Release Date(s)2014 (February 22, 2016)
Studio(s)Scott Free (20th Century Fox)
- Film/Program Grade: C-
- Video Grade: B+
- Audio Grade: A
- Extras Grade: C+
[Editor’s Note: This is our fourth Ultra HD Blu-ray review here at The Bits. As UHD BD is a brand new format, much is still to be settled in terms of establishing a proper display calibration baseline for evaluating 4K UHD content. So what follows will be our best attempt to offer specific impressions on the format’s A/V quality improvements given those constraints. Note that the display used for this review is Samsung’s UN65JS9500, which is compliant with the full HDR10/Rec.2020 “Ultra HD Premium” specification, driven by Samsung’s UBD-K8500 Ultra HD Blu-ray player.]
Exodus: Gods and Kings was among the more frustrating film viewing experiences I’ve had in recent years. When you think of director Ridley Scott, you think immediately of Blade Runner and Alien, two legitimately great science fiction films. In fact, you can make a serious argument that Blade Runner is one of the two best examples of the genre ever, alongside Stanley Kubrick’s 2001: A Space Odyssey. Then there’s Gladiator, Black Hawk Down, Legend, Thelma and Louise, and The Duelists. Clearly, Scott’s made some terrific films in his day. But the truth is, until The Martian last year, Scott hadn’t made a great one since the director’s cut of Kingdom of Heaven in 2005. There was a time when nobody could build an epic, visually stunning world on film like Ridley Scott. Now that seemingly everyone is doing it, building an epic world just isn’t enough anymore.
The subject matter of Exodus: Gods and Kings presents an additional problem. Here we have a story that nearly everyone on the planet is already familiar with, religious or not, whether Christian, Muslim, or Jew. The tale of Moses is among the oldest in recorded history. We’ve seen it told and re-told on film many times before, nearly always associated with grand spectacle, and seldom offering surprises in the re-telling. The story, of course, features Moses leading thousands of Jews to freedom from slavery after God sends a series of plagues to punish their slave-masters in Egypt. The problem is, the suffering of thousands of people tends to be an abstraction on film and cinematic plagues are just run-of-the-mill CG wizardry these days. So how do you make the story feel new and fresh for contemporary filmgoers?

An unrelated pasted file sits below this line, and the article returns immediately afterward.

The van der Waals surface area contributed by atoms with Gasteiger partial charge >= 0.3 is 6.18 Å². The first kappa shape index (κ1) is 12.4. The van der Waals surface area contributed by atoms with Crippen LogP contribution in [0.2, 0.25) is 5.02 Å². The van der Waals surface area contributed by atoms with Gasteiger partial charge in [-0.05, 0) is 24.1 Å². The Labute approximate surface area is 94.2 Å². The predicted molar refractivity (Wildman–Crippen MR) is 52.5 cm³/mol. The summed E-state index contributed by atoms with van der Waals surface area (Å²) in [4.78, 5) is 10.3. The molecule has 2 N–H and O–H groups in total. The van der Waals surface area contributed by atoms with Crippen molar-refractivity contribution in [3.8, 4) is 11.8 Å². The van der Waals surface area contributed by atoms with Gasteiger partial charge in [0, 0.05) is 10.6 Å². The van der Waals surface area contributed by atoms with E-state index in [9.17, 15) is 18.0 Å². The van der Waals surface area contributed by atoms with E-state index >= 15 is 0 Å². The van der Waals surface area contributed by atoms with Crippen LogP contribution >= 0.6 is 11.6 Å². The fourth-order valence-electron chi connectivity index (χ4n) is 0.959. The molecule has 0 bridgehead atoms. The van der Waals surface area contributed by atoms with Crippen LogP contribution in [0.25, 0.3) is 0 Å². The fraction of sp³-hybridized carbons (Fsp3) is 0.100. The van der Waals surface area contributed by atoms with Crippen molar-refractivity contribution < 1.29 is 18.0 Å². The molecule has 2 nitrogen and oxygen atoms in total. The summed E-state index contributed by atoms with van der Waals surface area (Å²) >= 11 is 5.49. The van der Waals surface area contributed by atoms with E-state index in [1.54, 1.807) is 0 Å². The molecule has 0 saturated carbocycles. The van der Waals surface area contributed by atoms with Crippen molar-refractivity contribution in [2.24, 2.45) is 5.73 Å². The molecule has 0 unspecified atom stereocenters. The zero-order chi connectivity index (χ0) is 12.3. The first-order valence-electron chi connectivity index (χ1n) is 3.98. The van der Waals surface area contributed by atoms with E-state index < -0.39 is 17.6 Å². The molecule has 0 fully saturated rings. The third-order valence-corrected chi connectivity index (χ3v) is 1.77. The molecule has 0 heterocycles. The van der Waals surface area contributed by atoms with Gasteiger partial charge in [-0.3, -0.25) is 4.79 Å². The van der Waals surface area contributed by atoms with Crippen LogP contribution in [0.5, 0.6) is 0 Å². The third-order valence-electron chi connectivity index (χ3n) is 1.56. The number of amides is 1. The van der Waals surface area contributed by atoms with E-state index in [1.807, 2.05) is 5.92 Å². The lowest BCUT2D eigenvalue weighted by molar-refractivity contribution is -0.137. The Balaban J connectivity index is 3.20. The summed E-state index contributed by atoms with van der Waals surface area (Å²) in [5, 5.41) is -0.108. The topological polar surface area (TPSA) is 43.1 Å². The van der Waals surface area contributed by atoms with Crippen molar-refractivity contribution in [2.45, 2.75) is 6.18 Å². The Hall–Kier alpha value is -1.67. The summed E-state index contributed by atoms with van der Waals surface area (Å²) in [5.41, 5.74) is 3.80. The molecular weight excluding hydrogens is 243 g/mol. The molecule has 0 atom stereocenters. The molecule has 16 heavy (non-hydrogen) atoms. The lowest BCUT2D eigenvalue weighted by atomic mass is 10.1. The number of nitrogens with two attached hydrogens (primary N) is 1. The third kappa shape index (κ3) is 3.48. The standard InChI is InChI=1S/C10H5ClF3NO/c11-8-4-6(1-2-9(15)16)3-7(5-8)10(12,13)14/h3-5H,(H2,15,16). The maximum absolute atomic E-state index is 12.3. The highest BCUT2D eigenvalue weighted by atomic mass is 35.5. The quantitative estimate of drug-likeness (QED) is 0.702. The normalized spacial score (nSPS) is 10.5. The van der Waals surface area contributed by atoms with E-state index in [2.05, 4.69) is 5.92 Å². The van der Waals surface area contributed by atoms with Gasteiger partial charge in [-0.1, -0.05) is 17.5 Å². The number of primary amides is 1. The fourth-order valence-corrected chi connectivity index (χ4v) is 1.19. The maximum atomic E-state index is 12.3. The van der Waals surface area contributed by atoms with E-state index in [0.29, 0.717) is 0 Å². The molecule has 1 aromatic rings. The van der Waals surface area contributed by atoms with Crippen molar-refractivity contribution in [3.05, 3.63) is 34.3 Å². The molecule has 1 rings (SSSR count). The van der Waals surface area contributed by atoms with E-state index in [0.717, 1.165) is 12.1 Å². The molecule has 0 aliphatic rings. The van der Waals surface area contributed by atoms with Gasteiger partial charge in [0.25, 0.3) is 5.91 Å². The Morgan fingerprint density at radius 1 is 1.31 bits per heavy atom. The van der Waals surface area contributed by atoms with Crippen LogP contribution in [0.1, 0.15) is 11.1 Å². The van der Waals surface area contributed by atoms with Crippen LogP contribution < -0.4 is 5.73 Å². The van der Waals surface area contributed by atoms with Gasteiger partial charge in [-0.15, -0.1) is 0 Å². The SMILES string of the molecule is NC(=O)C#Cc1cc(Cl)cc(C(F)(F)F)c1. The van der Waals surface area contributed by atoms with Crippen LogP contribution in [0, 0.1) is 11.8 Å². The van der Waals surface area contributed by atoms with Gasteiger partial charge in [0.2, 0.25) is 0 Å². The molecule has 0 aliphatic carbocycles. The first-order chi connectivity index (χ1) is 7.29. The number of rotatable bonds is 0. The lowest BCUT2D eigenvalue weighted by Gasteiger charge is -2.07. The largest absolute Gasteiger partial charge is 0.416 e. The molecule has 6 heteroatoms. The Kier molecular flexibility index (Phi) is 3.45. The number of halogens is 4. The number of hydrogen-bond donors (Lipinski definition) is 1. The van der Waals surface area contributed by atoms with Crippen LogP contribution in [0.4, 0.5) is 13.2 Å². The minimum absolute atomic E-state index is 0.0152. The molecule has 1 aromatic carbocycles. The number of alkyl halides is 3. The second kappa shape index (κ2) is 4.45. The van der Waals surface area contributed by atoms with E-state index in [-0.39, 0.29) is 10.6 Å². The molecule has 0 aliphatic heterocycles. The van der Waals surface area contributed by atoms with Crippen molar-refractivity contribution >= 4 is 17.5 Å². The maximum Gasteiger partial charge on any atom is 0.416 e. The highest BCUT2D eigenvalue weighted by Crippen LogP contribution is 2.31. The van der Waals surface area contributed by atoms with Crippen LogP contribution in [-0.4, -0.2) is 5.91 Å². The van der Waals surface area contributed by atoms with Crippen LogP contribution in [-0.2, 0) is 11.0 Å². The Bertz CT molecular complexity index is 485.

Here’s how: You hang that epic story on an intimate one. You make the characters of Moses and Ramses so familiar and relatable that your audience connects with them… invests in them. This is the story of two men, raised from infancy as brothers and friends, who ultimately betray one another. You should feel the emotional impact of that breaking bond strongly enough that all of the later plot and spectacle are carried by it. You do this through careful casting, good writing, and by giving the relationship the necessary screen time to develop.
The shame is, Exodus: Gods and Kings actually starts to do this. The first half-hour of the film is much stronger than I was expecting from early reviews. Christian Bale and Joel Edgerton are quite good together as Moses and Ramses, and there are a couple nice moments with John Turturro as Ramses’ father Seti. But just as you’re starting to buy into these characters and their relationship, all of that character building – all of the emotional groundwork that needs to be laid for this film to earn its emotional payoffs – just stops. What you get instead then is paint-by-numbers plotting and CG spectacle. As was the case with the theatrical cut of Kingdom of Heaven, it feels like all of the most important bits are missing here. For example, Ben Kingsley and Sigourney Weaver are in this film but I can’t begin to fathom why, because blink and you’ll miss them. The shame of it is, there was a truly good and satisfying film to be made here. While all the requisite production values are certainly in evidence, as you’d expect from any Ridley Scott film, the story’s heart simply isn’t.
A quick word of note before we get to the A/V quality: Don’t judge this UHD release by the appearance of its menus. While the interface is fine, it seems that the video images underlying it are simply upconverted from regular HD but not properly timed for High Dynamic Range. So the brightest areas of the picture appear to be completely blown out. Rest assured the actual film is not so affected.
Exodus: Gods and Kings is presented in 4K (2160p) on UHD in the 2.40:1 aspect ratio. It was shot by cinematographer Dariusz Wolski primarily in Redcode RAW format (at 5K resolution) using Red Epic MX Dragon cameras. (3ality Technica rigs were also used to capture imagery in 3D.) Post production and visual effects were done in 2K and the film was released to theaters via 2K Digital Intermediate. For this UHD presentation, the 2K DI was upconverted to 4K and a new HDR color timing pass was done at that resolution.